What do your market niche, your husband, your business location, your career, and today’s necktie all have in common? Each one is the result of a decision, and each, with the exception of the tie, is a choice you are going to have to live with for a long time. In the realms of business and life, the right decisions provide your best hope for success. The majority of folks agree with that, but darn few have a solid process for making those right decisions.

In her “Make No Mistake: How to make the Best Decision the First Time,” Annette Dubrouillet lays out a clear, very applicable system, with all the due considerations attached. On Thursday, April 24, at 5:30 p.m., at Princeton’s Salt Creek Grille, Dubrouillet addresses the Central Jersey chapter of the International Association of Administrative Professionals, explaining “Decision Making: Why Style Matters.” Cost for this dinner meeting: $43. Visit www.iaap-centraljerset.org.

A daughter of World War II veterans, young Annette, along with the entire Dubrouillet family, was smitten with wanderlust. Born in St. Louis, she followed her family’s moves through, as she puts it, “a little bit of everywhere.” Pausing in Florida, Dubrouillet earned her bachelor’s in education from the University in Central Florida in 1977 and began a special education teaching career. Then the travel urge kicked in. Finding herself in Germany, Dubrouillet joined the Army as a civilian as head of early childhood development for military installations.

Handling the 1,500 children of military personnel on the German bases brought Dubrouillet’s administrative prowess to the fore. She was then invited to the Washington headquarters, where she first became trainer, then overall inspector for all the military’s childhood development centers. Base commanders trembled at her surprise inspections. Today, author and speaker Dubrouillet runs Decision Drivers LLC based in Morris Plains.

“One of the real benefits of the military is that you cannot help but learn accountability and responsibility for all your decisions first-hand,” Dubrouillet says. “Every person involved holds a clear concept of the mission. Each knows their part and how it affects the whole.”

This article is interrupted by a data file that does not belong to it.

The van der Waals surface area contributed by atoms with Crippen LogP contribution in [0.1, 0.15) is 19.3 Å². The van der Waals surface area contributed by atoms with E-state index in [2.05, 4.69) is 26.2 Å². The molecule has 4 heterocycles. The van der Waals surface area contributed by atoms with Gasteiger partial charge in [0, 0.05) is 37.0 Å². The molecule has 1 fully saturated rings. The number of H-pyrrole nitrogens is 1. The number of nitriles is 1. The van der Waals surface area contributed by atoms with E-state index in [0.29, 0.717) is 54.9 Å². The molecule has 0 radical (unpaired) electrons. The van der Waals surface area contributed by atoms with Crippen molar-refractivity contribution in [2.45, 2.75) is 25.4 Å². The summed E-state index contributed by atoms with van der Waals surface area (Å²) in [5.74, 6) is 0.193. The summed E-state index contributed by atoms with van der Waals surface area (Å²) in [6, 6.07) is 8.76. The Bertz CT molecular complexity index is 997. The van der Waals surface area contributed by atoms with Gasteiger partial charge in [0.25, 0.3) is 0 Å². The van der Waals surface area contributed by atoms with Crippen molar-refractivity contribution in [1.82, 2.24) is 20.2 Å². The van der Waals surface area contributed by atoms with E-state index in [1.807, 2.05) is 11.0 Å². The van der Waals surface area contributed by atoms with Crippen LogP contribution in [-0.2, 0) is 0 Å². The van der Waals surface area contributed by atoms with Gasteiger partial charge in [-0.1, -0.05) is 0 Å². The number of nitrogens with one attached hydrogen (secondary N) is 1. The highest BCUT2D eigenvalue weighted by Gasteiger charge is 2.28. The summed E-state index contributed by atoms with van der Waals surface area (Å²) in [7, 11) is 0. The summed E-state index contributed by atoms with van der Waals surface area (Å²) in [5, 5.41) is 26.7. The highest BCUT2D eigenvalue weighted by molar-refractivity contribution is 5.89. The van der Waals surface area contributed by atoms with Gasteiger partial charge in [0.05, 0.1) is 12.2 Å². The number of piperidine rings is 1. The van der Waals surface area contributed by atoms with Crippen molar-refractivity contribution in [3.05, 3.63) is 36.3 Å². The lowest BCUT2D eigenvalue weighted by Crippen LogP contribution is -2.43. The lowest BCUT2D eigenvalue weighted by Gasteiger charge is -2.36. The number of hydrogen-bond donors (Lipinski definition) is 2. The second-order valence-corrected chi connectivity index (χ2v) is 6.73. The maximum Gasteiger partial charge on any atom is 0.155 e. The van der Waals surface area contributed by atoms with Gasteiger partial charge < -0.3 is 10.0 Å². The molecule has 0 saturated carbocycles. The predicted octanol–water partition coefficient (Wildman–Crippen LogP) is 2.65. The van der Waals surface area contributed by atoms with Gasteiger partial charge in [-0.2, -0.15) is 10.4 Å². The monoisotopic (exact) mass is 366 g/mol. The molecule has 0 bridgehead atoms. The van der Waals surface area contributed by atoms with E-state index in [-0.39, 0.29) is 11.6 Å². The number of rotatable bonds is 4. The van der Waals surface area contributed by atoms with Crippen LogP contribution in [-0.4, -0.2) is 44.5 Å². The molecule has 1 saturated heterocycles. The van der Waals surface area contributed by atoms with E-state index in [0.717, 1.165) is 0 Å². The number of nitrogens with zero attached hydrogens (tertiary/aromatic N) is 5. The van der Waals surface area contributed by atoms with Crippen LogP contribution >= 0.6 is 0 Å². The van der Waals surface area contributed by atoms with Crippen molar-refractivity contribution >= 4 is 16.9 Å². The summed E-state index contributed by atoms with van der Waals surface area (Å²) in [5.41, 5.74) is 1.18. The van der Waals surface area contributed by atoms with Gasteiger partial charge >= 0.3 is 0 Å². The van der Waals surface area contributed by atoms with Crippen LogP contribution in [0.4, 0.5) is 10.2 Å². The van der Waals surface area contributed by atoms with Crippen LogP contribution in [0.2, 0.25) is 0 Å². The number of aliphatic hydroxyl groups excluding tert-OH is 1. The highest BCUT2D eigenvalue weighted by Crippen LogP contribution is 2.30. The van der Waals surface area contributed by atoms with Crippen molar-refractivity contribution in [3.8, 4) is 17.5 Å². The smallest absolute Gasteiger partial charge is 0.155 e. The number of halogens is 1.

While these are admirable practices for companies to adopt, most business settings do not embrace such an environment. Life and the workplace are muddled. The trick, Dubrouillet says, is to cultivate and practice clear thinking amid the muddy stream of activity racing by you.

Feeling the pressures. It takes fate to prove your decisions good or bad. However, your odds get a whole lot better when you make your choices for the right reasons. In most cases, Dubrouillet explains, we are pushed and prodded to take a certain path based on decision drivers: time pressure, politics, ego, available resources, etc. These drivers are the first component to kick in when an individual is initially challenged to make a decision. These pressures are uncomfortable, and seductive. It’s so easy to give in to, say, one’s ego, slap down a choice, and be done with it.

Some of these drivers are undeniably factors in your choice. If you have to design an ad campaign by 5 p.m. and you have no videographer on staff, time and resources are guiding you towards a swiftly manufactured print campaign, using in-house talent. Understandable. But the good executive will see these factors as boundaries, not dictators. Other media are still available. Think, gather solutions, select one.